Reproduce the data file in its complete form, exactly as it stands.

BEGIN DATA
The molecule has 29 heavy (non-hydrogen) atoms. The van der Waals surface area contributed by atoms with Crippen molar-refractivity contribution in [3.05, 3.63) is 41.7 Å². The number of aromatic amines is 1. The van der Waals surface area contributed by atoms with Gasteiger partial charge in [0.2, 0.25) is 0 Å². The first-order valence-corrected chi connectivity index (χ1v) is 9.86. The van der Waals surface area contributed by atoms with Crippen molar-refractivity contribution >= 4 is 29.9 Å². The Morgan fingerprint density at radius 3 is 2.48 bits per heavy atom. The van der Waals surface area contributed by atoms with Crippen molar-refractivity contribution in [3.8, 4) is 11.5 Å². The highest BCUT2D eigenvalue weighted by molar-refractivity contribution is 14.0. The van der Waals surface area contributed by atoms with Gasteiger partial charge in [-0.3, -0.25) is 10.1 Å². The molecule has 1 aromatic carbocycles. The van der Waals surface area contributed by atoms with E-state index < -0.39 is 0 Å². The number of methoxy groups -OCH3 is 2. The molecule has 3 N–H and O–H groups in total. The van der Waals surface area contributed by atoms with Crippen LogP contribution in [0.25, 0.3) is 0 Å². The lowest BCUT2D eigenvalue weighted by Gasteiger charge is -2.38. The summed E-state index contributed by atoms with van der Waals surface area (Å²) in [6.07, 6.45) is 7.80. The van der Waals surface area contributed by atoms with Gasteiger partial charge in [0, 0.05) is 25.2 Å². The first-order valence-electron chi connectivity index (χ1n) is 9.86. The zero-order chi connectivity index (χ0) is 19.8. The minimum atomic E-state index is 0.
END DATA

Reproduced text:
The molecule has 29 heavy (non-hydrogen) atoms. The van der Waals surface area contributed by atoms with Crippen molar-refractivity contribution in [3.05, 3.63) is 41.7 Å². The number of aromatic amines is 1. The van der Waals surface area contributed by atoms with Gasteiger partial charge in [0.2, 0.25) is 0 Å². The first-order valence-corrected chi connectivity index (χ1v) is 9.86. The van der Waals surface area contributed by atoms with Crippen molar-refractivity contribution >= 4 is 29.9 Å². The Morgan fingerprint density at radius 3 is 2.48 bits per heavy atom. The van der Waals surface area contributed by atoms with Crippen molar-refractivity contribution in [3.8, 4) is 11.5 Å². The highest BCUT2D eigenvalue weighted by molar-refractivity contribution is 14.0. The van der Waals surface area contributed by atoms with Gasteiger partial charge in [-0.3, -0.25) is 10.1 Å². The molecule has 1 aromatic carbocycles. The van der Waals surface area contributed by atoms with E-state index < -0.39 is 0 Å². The number of methoxy groups -OCH3 is 2. The molecule has 3 N–H and O–H groups in total. The van der Waals surface area contributed by atoms with Crippen LogP contribution in [0.25, 0.3) is 0 Å². The lowest BCUT2D eigenvalue weighted by Gasteiger charge is -2.38. The summed E-state index contributed by atoms with van der Waals surface area (Å²) in [6.07, 6.45) is 7.80. The van der Waals surface area contributed by atoms with Gasteiger partial charge in [0, 0.05) is 25.2 Å². The first-order valence-electron chi connectivity index (χ1n) is 9.86. The zero-order chi connectivity index (χ0) is 19.8. The minimum atomic E-state index is 0.